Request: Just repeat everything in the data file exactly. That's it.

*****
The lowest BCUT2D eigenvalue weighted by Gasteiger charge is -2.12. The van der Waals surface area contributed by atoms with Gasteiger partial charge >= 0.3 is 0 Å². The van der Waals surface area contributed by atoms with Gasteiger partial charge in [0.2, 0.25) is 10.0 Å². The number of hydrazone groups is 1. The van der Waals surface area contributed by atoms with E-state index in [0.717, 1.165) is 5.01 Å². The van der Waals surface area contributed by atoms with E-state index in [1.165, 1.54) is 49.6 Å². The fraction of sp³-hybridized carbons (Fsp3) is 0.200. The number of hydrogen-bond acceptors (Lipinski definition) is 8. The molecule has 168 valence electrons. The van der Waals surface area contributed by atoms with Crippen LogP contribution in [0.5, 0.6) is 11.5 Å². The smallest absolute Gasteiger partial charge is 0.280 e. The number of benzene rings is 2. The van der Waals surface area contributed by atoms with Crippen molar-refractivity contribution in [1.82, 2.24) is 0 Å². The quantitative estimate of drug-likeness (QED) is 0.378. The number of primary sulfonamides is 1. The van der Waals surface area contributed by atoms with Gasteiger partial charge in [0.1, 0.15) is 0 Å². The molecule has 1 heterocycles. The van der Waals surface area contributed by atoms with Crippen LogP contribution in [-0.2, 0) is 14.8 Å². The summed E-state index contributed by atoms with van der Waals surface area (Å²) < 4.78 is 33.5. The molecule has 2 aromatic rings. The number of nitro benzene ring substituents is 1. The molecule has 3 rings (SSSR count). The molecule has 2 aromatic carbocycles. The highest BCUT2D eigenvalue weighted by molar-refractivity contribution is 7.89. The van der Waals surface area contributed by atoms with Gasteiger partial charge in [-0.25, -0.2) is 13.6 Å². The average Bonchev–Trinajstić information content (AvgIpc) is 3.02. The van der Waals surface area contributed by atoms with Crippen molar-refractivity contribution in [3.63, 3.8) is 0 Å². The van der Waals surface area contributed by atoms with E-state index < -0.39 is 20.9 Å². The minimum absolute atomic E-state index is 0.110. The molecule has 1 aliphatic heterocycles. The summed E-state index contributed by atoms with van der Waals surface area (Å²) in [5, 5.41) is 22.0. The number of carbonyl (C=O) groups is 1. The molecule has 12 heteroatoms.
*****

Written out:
The lowest BCUT2D eigenvalue weighted by Gasteiger charge is -2.12. The van der Waals surface area contributed by atoms with Gasteiger partial charge >= 0.3 is 0 Å². The van der Waals surface area contributed by atoms with Gasteiger partial charge in [0.2, 0.25) is 10.0 Å². The number of hydrazone groups is 1. The van der Waals surface area contributed by atoms with E-state index in [0.717, 1.165) is 5.01 Å². The van der Waals surface area contributed by atoms with E-state index in [1.165, 1.54) is 49.6 Å². The fraction of sp³-hybridized carbons (Fsp3) is 0.200. The number of hydrogen-bond acceptors (Lipinski definition) is 8. The molecule has 168 valence electrons. The van der Waals surface area contributed by atoms with Crippen LogP contribution in [0.5, 0.6) is 11.5 Å². The smallest absolute Gasteiger partial charge is 0.280 e. The number of benzene rings is 2. The van der Waals surface area contributed by atoms with Crippen molar-refractivity contribution in [1.82, 2.24) is 0 Å². The quantitative estimate of drug-likeness (QED) is 0.378. The number of primary sulfonamides is 1. The van der Waals surface area contributed by atoms with Gasteiger partial charge in [0.1, 0.15) is 0 Å². The molecule has 1 heterocycles. The van der Waals surface area contributed by atoms with Crippen LogP contribution in [-0.2, 0) is 14.8 Å². The summed E-state index contributed by atoms with van der Waals surface area (Å²) < 4.78 is 33.5. The molecule has 2 aromatic rings. The number of nitro benzene ring substituents is 1. The molecule has 3 rings (SSSR count). The molecule has 2 aromatic carbocycles. The highest BCUT2D eigenvalue weighted by molar-refractivity contribution is 7.89. The van der Waals surface area contributed by atoms with Gasteiger partial charge in [-0.25, -0.2) is 13.6 Å². The average Bonchev–Trinajstić information content (AvgIpc) is 3.02. The van der Waals surface area contributed by atoms with Crippen molar-refractivity contribution in [3.63, 3.8) is 0 Å². The van der Waals surface area contributed by atoms with E-state index < -0.39 is 20.9 Å². The minimum absolute atomic E-state index is 0.110. The molecule has 1 aliphatic heterocycles. The summed E-state index contributed by atoms with van der Waals surface area (Å²) in [5, 5.41) is 22.0. The number of carbonyl (C=O) groups is 1. The molecule has 12 heteroatoms.